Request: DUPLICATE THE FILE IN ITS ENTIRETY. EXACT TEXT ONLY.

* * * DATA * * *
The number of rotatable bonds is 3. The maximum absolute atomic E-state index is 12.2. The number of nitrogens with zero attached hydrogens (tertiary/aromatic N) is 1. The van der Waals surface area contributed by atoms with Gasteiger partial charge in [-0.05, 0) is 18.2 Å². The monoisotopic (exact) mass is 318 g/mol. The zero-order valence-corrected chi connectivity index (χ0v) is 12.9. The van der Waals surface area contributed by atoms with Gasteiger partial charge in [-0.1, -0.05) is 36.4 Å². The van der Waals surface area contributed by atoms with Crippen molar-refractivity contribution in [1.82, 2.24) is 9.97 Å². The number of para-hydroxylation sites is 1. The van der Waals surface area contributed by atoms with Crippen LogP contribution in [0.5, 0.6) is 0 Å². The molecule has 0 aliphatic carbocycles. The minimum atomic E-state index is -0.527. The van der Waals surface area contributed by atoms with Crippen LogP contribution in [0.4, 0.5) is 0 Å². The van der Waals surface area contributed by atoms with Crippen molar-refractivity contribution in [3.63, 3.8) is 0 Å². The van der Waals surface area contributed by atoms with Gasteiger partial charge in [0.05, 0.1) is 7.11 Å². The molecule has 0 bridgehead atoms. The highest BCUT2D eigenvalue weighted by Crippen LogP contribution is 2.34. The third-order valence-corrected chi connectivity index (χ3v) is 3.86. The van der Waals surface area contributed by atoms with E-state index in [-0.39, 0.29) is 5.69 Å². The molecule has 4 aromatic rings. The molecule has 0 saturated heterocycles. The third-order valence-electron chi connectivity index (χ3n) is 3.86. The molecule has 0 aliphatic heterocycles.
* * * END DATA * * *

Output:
The number of rotatable bonds is 3. The maximum absolute atomic E-state index is 12.2. The number of nitrogens with zero attached hydrogens (tertiary/aromatic N) is 1. The van der Waals surface area contributed by atoms with Gasteiger partial charge in [-0.05, 0) is 18.2 Å². The monoisotopic (exact) mass is 318 g/mol. The zero-order valence-corrected chi connectivity index (χ0v) is 12.9. The van der Waals surface area contributed by atoms with Gasteiger partial charge in [-0.1, -0.05) is 36.4 Å². The van der Waals surface area contributed by atoms with Crippen molar-refractivity contribution in [1.82, 2.24) is 9.97 Å². The number of para-hydroxylation sites is 1. The van der Waals surface area contributed by atoms with Crippen LogP contribution in [0.5, 0.6) is 0 Å². The molecule has 0 aliphatic carbocycles. The minimum atomic E-state index is -0.527. The van der Waals surface area contributed by atoms with Crippen LogP contribution in [0.4, 0.5) is 0 Å². The van der Waals surface area contributed by atoms with Crippen molar-refractivity contribution in [3.63, 3.8) is 0 Å². The van der Waals surface area contributed by atoms with Gasteiger partial charge in [0.05, 0.1) is 7.11 Å². The molecule has 0 bridgehead atoms. The highest BCUT2D eigenvalue weighted by Crippen LogP contribution is 2.34. The third-order valence-corrected chi connectivity index (χ3v) is 3.86. The van der Waals surface area contributed by atoms with E-state index in [-0.39, 0.29) is 5.69 Å². The molecule has 4 aromatic rings. The molecule has 0 saturated heterocycles. The third-order valence-electron chi connectivity index (χ3n) is 3.86. The molecule has 0 aliphatic heterocycles.